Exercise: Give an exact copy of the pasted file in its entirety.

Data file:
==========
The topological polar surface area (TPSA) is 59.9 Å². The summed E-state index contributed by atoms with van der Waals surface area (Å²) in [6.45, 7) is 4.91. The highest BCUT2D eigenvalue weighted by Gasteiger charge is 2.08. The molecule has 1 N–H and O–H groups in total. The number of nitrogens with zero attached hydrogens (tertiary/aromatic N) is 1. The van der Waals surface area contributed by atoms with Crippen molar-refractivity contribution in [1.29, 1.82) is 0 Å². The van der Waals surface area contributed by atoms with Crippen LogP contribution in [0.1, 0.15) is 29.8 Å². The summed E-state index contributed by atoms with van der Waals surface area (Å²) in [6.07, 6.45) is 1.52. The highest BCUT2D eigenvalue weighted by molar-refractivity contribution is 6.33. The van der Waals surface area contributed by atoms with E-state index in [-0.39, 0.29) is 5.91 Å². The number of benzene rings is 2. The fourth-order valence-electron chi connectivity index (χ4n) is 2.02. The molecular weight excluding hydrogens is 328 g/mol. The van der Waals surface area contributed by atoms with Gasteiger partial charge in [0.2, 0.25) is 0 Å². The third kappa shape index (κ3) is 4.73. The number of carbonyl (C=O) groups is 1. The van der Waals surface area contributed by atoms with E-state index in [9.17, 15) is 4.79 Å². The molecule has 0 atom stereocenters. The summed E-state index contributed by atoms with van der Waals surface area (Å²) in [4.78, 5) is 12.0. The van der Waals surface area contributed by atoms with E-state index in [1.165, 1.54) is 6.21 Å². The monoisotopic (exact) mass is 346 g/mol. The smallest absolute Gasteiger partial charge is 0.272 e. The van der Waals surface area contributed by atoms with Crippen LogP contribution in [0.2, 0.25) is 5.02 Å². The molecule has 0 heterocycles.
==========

The topological polar surface area (TPSA) is 59.9 Å². The summed E-state index contributed by atoms with van der Waals surface area (Å²) in [6.45, 7) is 4.91. The highest BCUT2D eigenvalue weighted by Gasteiger charge is 2.08. The molecule has 1 N–H and O–H groups in total. The number of nitrogens with zero attached hydrogens (tertiary/aromatic N) is 1. The van der Waals surface area contributed by atoms with Crippen molar-refractivity contribution in [1.29, 1.82) is 0 Å². The van der Waals surface area contributed by atoms with Crippen LogP contribution in [0.1, 0.15) is 29.8 Å². The summed E-state index contributed by atoms with van der Waals surface area (Å²) in [6.07, 6.45) is 1.52. The highest BCUT2D eigenvalue weighted by molar-refractivity contribution is 6.33. The van der Waals surface area contributed by atoms with E-state index in [-0.39, 0.29) is 5.91 Å². The number of benzene rings is 2. The fourth-order valence-electron chi connectivity index (χ4n) is 2.02. The molecular weight excluding hydrogens is 328 g/mol. The van der Waals surface area contributed by atoms with Gasteiger partial charge in [0.2, 0.25) is 0 Å². The third kappa shape index (κ3) is 4.73. The number of carbonyl (C=O) groups is 1. The van der Waals surface area contributed by atoms with E-state index in [9.17, 15) is 4.79 Å². The molecule has 0 atom stereocenters. The summed E-state index contributed by atoms with van der Waals surface area (Å²) in [4.78, 5) is 12.0. The van der Waals surface area contributed by atoms with E-state index in [1.165, 1.54) is 6.21 Å². The monoisotopic (exact) mass is 346 g/mol. The smallest absolute Gasteiger partial charge is 0.272 e. The van der Waals surface area contributed by atoms with Crippen LogP contribution in [0.2, 0.25) is 5.02 Å². The molecule has 0 heterocycles.